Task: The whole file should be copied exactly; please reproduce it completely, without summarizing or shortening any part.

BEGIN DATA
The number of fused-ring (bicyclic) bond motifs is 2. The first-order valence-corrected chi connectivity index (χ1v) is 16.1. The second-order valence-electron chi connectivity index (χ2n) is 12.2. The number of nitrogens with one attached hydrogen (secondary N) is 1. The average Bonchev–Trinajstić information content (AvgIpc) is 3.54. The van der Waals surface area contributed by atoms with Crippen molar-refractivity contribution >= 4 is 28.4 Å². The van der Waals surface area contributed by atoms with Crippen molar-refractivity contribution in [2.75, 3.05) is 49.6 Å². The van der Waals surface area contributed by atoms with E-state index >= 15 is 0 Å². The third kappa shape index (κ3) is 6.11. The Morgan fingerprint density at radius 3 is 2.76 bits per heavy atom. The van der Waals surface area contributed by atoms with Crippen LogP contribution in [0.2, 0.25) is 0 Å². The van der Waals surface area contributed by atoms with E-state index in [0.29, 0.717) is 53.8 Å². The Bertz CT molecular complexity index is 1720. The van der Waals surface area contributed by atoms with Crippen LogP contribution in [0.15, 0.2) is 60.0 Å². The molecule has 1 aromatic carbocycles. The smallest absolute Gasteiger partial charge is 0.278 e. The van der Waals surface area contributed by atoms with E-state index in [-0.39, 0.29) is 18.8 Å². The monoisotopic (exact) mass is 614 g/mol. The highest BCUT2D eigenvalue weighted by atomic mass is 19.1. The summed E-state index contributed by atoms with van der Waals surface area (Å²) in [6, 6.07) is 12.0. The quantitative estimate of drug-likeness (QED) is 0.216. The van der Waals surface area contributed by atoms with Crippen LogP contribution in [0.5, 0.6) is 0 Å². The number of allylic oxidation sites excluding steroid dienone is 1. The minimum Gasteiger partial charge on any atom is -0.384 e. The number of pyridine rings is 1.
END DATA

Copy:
The number of fused-ring (bicyclic) bond motifs is 2. The first-order valence-corrected chi connectivity index (χ1v) is 16.1. The second-order valence-electron chi connectivity index (χ2n) is 12.2. The number of nitrogens with one attached hydrogen (secondary N) is 1. The average Bonchev–Trinajstić information content (AvgIpc) is 3.54. The van der Waals surface area contributed by atoms with Crippen molar-refractivity contribution >= 4 is 28.4 Å². The van der Waals surface area contributed by atoms with Crippen molar-refractivity contribution in [2.75, 3.05) is 49.6 Å². The van der Waals surface area contributed by atoms with E-state index >= 15 is 0 Å². The third kappa shape index (κ3) is 6.11. The Morgan fingerprint density at radius 3 is 2.76 bits per heavy atom. The van der Waals surface area contributed by atoms with Crippen LogP contribution in [0.2, 0.25) is 0 Å². The van der Waals surface area contributed by atoms with E-state index in [0.29, 0.717) is 53.8 Å². The Bertz CT molecular complexity index is 1720. The van der Waals surface area contributed by atoms with Crippen LogP contribution in [0.15, 0.2) is 60.0 Å². The molecule has 1 aromatic carbocycles. The smallest absolute Gasteiger partial charge is 0.278 e. The van der Waals surface area contributed by atoms with E-state index in [-0.39, 0.29) is 18.8 Å². The monoisotopic (exact) mass is 614 g/mol. The highest BCUT2D eigenvalue weighted by atomic mass is 19.1. The summed E-state index contributed by atoms with van der Waals surface area (Å²) in [6, 6.07) is 12.0. The quantitative estimate of drug-likeness (QED) is 0.216. The van der Waals surface area contributed by atoms with Crippen LogP contribution in [0.5, 0.6) is 0 Å². The number of allylic oxidation sites excluding steroid dienone is 1. The minimum Gasteiger partial charge on any atom is -0.384 e. The number of pyridine rings is 1.